Companies should review their positions and consider extending value-added tax (VAT) group registrations to include members of the corporate group that do not make “taxable” supplies. 

If a company makes “taxable” supplies in the United Kingdom worth in excess of £79,000 per annum, it must charge (and account to HM Revenue and Customs for) value-added tax (VAT) on the supplies it makes to its customers.  In principle, any supply of goods or services made in the United Kingdom for consideration is a “taxable” supply for VAT purposes, although various exemptions apply – including, for example, in the context of insurance transactions, financial services, supplies of land and supplies of investment-grade gold.

Companies under common control (for example, companies that are members of the same corporate group with a common parent) can elect to be treated as a single entity for VAT purposes (commonly referred to as a VAT group).  The principal beneficial effect of such an election is that supplies of goods and services made between the members of that group will no longer be subject to VAT – in effect, the supplies are disregarded on the basis that they take place within the single notional entity that now exists for VAT purposes and irrecoverable VAT costs can therefore be prevented.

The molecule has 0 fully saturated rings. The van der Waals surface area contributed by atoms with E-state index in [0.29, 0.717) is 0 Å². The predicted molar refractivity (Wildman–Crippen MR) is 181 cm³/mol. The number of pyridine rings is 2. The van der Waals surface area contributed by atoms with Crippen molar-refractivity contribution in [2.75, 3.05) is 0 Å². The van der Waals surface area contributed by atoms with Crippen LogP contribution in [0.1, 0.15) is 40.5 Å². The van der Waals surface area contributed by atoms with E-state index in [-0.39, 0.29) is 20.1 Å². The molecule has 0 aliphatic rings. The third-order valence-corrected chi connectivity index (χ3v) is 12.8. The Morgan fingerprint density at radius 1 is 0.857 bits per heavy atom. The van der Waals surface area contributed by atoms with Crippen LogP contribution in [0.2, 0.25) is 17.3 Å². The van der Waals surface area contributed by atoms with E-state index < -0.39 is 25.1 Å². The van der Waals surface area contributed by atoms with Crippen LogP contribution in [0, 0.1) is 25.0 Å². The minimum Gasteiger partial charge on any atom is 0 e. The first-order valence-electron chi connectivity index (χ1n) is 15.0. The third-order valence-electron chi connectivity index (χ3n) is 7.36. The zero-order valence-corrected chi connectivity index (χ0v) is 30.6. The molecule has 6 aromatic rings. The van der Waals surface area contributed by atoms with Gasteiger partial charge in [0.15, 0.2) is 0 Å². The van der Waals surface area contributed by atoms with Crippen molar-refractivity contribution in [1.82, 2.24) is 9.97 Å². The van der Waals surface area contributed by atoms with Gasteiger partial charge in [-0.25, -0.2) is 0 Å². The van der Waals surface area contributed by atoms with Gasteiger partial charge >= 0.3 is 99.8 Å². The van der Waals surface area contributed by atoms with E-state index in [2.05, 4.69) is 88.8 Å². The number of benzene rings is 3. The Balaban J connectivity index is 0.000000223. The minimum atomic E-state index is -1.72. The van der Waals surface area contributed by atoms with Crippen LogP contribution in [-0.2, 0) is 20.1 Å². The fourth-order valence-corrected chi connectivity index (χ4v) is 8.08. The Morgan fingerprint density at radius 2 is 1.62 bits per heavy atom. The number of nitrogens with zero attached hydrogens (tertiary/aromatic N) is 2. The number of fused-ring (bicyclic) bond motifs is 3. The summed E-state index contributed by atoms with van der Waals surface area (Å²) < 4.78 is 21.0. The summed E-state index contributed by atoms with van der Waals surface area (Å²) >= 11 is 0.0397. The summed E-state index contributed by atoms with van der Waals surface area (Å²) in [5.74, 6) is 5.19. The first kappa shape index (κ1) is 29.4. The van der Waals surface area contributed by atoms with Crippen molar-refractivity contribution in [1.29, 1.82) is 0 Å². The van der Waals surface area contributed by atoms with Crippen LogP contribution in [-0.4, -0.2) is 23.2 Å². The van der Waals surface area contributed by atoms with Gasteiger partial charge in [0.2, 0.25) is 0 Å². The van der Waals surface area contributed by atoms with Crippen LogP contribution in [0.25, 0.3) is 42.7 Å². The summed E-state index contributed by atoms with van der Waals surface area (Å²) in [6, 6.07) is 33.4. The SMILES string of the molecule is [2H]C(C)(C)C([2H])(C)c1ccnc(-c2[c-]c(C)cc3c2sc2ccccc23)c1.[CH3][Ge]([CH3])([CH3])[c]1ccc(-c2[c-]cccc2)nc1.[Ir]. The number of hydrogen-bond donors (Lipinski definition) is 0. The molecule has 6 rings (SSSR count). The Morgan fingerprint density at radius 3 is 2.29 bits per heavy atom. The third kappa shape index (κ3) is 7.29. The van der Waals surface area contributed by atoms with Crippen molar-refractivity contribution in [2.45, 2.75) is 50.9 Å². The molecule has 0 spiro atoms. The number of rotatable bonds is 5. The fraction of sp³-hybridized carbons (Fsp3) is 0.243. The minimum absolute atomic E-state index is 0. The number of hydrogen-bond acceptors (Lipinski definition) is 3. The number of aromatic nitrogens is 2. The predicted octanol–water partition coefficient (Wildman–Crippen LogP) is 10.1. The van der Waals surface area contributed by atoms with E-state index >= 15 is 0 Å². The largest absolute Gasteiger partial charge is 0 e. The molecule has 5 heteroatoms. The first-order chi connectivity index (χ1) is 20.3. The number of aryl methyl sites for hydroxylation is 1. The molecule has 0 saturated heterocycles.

In 2009, the European Commission challenged the provisions of the UK VAT rules that allow VAT groups to include companies that do not make “taxable” supplies.  The case was heard before the European Court of Justice (ECJ), which delivered its judgment on 25 April 2013 (Commission v UK (Case C-86/11)).

The ECJ’s Decision

In a robust and succinct judgment, the ECJ dismissed the Commission’s challenge and found in favour of the UK VAT rules.  The ECJ drew particular attention to the fact that one of the principles underpinning the facility for companies to join a VAT group is that it “contributes to administrative simplification both for the group and for the tax authorities”, and the ECJ could see no basis for limiting VAT group eligibility to entities that make only “taxable” supplies. 


The decision is a welcome result for taxpayers.  Its most obvious area of application is in the context of group holding companies – in practice, holding companies are usually included in a VAT group registration with their subsidiaries to ensure that any supplies of management services they make (e.g., accounting and administrative services) do not give rise to a VAT cost for the group. 

However, the decision is also of relevance to any member of a corporate group that does not make taxable supplies (e.g., a company making one of the exempt supplies mentioned previously).  The ECJ’s decision confirms that such a company will be entitled to join a VAT group that includes other members of its corporate group; accordingly, no VAT would then be chargeable on any transaction between it and the other members of the VAT group. 

In the light of the ECJ’s decision, companies should review their positions and consider extending VAT group registrations to include members of the corporate group that do not make “taxable” supplies.